Or, maybe, because a struggling small town just can’t catch a break in this sagging economy, and fate just couldn’t wait for the eclipse to even be over before it started dampening Carbondale’s hopes that all this national exposure will spark lingering interest in their community, with its surrounding forests and trails.
But as the point of totality approached Monday, clouds gathered in to what had been sunny skies for days. They threatened to wreck the Great American Eclipse, here in an area that was so proud of the length of "totality" — the time the moon would completely cover the sun so it could be looked at safely — that it was ballyhooed on the special eclipse-viewing glasses being handed out by Southern Illinois University: "2 minutes 38 seconds of darkness."
Talk about hubris. People came here and not other places in the country so they could view totality a few seconds longer. And now it looked like they wouldn’t be able to see it at all.
At about 12:30 the waning sun, an ever-larger bite being taken out of its right side, was obscured by a rogue cloud, with an even bigger gray barge of a cumulus-nimbus [sic] waiting in the wings. There wasn’t wind enough to hope.
Across town, a little after 1 p.m., Curtis Conley, the manager of PK’s, a bar on Illinois Avenue, closed up, and sent everybody into the street, more as a favor to his employees than to his customers.
"Everybody wants to see it," said Conley. "I don’t want to make ’em stay inside."
PK’s Bar manager Curtis Conley, left, with owner Gwen Hunt, who started the Carbondale bar 62 years ago. It closed for a half hour during the totality of the eclipse so patrons and employees could go outside and see it. | Neil Steinberg/Sun-Times [capción]
Conley reported "a record week," but other area businesses were less enthusiastic. "You want to take home a case of chicken?" said the manager at the Giant City State Park Lodge restaurant, in nearby Makanda, Sunday night, saying they had 1,400 guests but had expected a thousand more, which would have put them on par with Mother’s Day, their busiest day of the year.
At Saluki Stadium, along with 14,000 others who paid $25 to hear the SIU band play "Thriller" and see three weather balloons sent up with scientific equipment and listen to cable TV hosts fill time, Ed Hill and his girlfriend June Mannion explained why they came down from Barrington.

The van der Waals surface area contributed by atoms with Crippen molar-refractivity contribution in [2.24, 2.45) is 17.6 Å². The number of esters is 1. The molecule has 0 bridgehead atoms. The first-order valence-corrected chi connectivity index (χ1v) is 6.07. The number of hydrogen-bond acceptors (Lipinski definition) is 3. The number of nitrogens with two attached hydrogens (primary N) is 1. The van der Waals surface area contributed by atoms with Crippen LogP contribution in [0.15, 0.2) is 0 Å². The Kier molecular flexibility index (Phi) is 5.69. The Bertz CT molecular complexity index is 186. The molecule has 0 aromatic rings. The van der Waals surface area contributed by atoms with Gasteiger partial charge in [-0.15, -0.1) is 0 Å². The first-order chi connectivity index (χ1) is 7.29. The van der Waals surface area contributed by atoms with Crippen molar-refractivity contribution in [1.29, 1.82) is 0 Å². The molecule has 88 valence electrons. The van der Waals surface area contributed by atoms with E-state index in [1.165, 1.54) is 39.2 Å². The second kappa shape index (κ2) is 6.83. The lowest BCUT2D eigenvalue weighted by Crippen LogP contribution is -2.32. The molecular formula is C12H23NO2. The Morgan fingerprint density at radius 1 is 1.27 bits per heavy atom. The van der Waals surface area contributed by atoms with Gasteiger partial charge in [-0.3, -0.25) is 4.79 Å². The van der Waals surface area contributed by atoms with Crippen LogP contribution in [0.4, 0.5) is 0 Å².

"It’s bucket list," said Hill, 69.
All seemed fated to end in disappointment. Poor Carbondale. They plan for years, spruce up, beautify their downtown, install new cell towers so everyone can Snapchat the astronomical wonder, and the guest of honor hides in a closet of clouds. It would be funny if it weren’t so sad. I felt disappointed, sorry to miss the spectacle, almost personally responsible, wondering if I had dragged a few dark clouds of bad luck along with me. As if the botched eclipse were somehow a cosmic referendum that I had just been measured by and found wanting.
Then, amazingly — miraculously, if you prefer, for those uncomfortable with all this emphasis on science and its clockwork predictability — at 1:15 p.m. the sun peeked into view through a hole in the otherwise thick cloud, an extreme crescent. Hope dawned. A cheer went up.
"The sun!" people at Saluki Stadium cried. "The sun!" Fingers pointed heavenward.
Ed Hill, an engineer from Barrington, with his girlfriend June Mannion, a pediatrician, viewing the eclipse. "It’s bucket list," said Hill. | Neil Steinberg/Sun-Times [caption]
Then murk again, and the appointed moment arrived — 1:21 p.m. Seconds ticked past. There were no confused birds that I noticed, no insects calling, but an unnatural gloom fell over the stadium, yellowish at the horizon. It was very quiet.
"Oh no, it’s not going to happen," thought Tyler Hong, 18, who had driven here with his friend Jason Leung, also 18, from San Mateo, California.
Then it did happen. The long-anticipated total solar eclipse, a deep blue disk of the moon with the whitish ring of the corona around it, appeared briefly through the clouds. Loud cheers erupted. "Look! Look! Look!" people cried.
"We got five seconds of totality," said Hill, afterward. "I wanted more, but it was definitely worth coming." At other locations around campus viewers reported 10 or 20 seconds.
Not much. But enough.
"Awesome, amazing," said Dan Ruffo, who came from Rochester, New York. His wife Martha, though aware of the scientific nature of the struggle between astronomical and atmospheric titans transpiring above her, had found herself indulging in some magical thinking.
"We came all this way … it can’t be covered by clouds," she recalled thinking. "It can’t be covered up."
And was the flash she saw enough to make the journey worthwhile?
"You’d have to be dead not to think it’s pretty cool," she said.
"We got lucky," said Jason Leung, one of the teens who drove in from California.
"It was definitely worth it," said his friend, Tyler Hong (via DXLD)